Hoarding disorder (HD) is a complex condition that affects approximately two to five percent of the population. Hoarding disorder is included in the latest edition of the Diagnostic and Statistical Manual of Mental Disorders (DSM5) and is characterized by: 1) persistent difficulty discarding or parting with personal possessions, even those of apparently useless or limited value, due to strong urges to save items, distress, and/or indecision associated with discarding; 2) symptoms result in the accumulation of a large number of possessions that fill and clutter the active living areas of the home, workplace, or other personal surroundings (e.g., office, vehicle, yard) and prevent normal use of the space; and, 3) symptoms cause clinically significant distress or impairment in social, occupational, or other important areas of functioning (including maintaining a safe environment for self and others). Because hoarding behavior occurs in a number of medical conditions (e.g., brain injury, cerebrovascular disease) and other mental disorders (e.g., restricted interests in Autistic Disorder, food storing in Prader-Willi Syndrome), clinicians must rule out these conditions in order to diagnosis an individual with HD.

HD is a difficult problem to treat. However, researchers have developed a special form of cognitive-behavior therapy that is promising for the treatment of the condition. Cognitive-behavior therapy for HD includes motivational interviewing to engage and to re-engage the client in the treatment process, cognitive interventions that target the beliefs and assumptions clients hold regarding the acquisition and discarding of possessions, behavioral interventions that decrease the client’s emotional response to discarding possessions and limiting acquiring, and training in a variety of organizational, problem solving, and time management skills. Typically, treatment is 26-weekly sessions with a portion of those sessions conducted in the client’s residence.

In spite of the availability of CBT for HD, few people seek treatment for the condition and often refuse treatment when offered to them. At the same time, many of these individuals who refuse treatment risk serious injury or eviction because they live in a highly cluttered and often unsanitary environment. Furthermore, certain hoarding situations present public health risks that precipitate community responses that are expensive and often repeated. For this reason, communities have undertaken harm reduction approaches that strive to resolve the public health problem while assisting the individual to live safely in his or her residence. Harm reduction is a set of pragmatic strategies to decrease the harmful consequences of high-risk and low-insight problem behaviors and is appropriate when the individual consistently refuses treatment for the problem and yet continues to engage in activities or behaviors that place his health and well-being and the health and well-being of others at risk. Harm reduction for HD is not a treatment in the way we usually think of treatment of a mental health condition. Primarily, the goals of harm reduction and treatment are different. In harm reduction, the primary goal is to manage symptoms to decrease risk whereas in treatment, the goal is to eliminate or minimize symptoms to decrease distress and impairment. Clinicians in collaboration with the client who hoards and other team members create a plan to minimize the risks associated with hoarding behaviors. A harm reduction plan identifies what must be done to the living environment to bring it to a minimum level of safety; what interventions would increase the psychological, social, and physical capacity of the client that enhance his safety and wellbeing; who will do the work and how will they go about doing this; and, who will monitor adherence with the plan and how.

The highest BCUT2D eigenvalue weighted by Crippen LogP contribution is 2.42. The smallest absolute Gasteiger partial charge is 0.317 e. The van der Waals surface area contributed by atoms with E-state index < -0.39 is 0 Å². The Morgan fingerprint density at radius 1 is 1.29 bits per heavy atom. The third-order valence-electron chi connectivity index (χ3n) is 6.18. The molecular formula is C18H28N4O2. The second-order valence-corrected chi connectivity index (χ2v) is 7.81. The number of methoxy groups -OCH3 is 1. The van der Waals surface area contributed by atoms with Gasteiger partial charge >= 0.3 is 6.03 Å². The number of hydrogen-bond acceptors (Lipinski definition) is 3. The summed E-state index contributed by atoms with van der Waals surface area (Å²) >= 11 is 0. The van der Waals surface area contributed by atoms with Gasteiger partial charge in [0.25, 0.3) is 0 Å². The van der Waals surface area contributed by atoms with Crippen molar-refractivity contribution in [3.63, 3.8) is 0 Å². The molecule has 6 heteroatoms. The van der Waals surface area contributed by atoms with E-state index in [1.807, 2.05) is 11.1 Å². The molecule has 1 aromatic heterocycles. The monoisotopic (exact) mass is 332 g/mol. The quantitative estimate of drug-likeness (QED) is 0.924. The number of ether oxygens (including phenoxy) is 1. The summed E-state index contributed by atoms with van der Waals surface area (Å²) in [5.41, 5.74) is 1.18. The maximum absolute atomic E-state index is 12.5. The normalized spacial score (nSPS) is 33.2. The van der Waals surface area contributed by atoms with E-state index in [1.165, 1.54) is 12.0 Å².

In conclusion, we now have a moderately effective cognitive-behavioral treatment for clients with HD who are open to treatment. At the same time, clinicians may wish to consider harm reduction for clients who refuse treatment and yet face serious health and safety risks associated with the condition.

References                                                     

Tompkins, M. A., & Hartl, T. L. (2009). Digging out: Helping your loved one manage clutter, hoarding, and compulsive acquiring. Oakland, CA: New Harbinger Publications.

Tompkins, M. A. (2014). Clinician’s guide to severe hoarding: A harm reduction approach. New York: Springer Publications.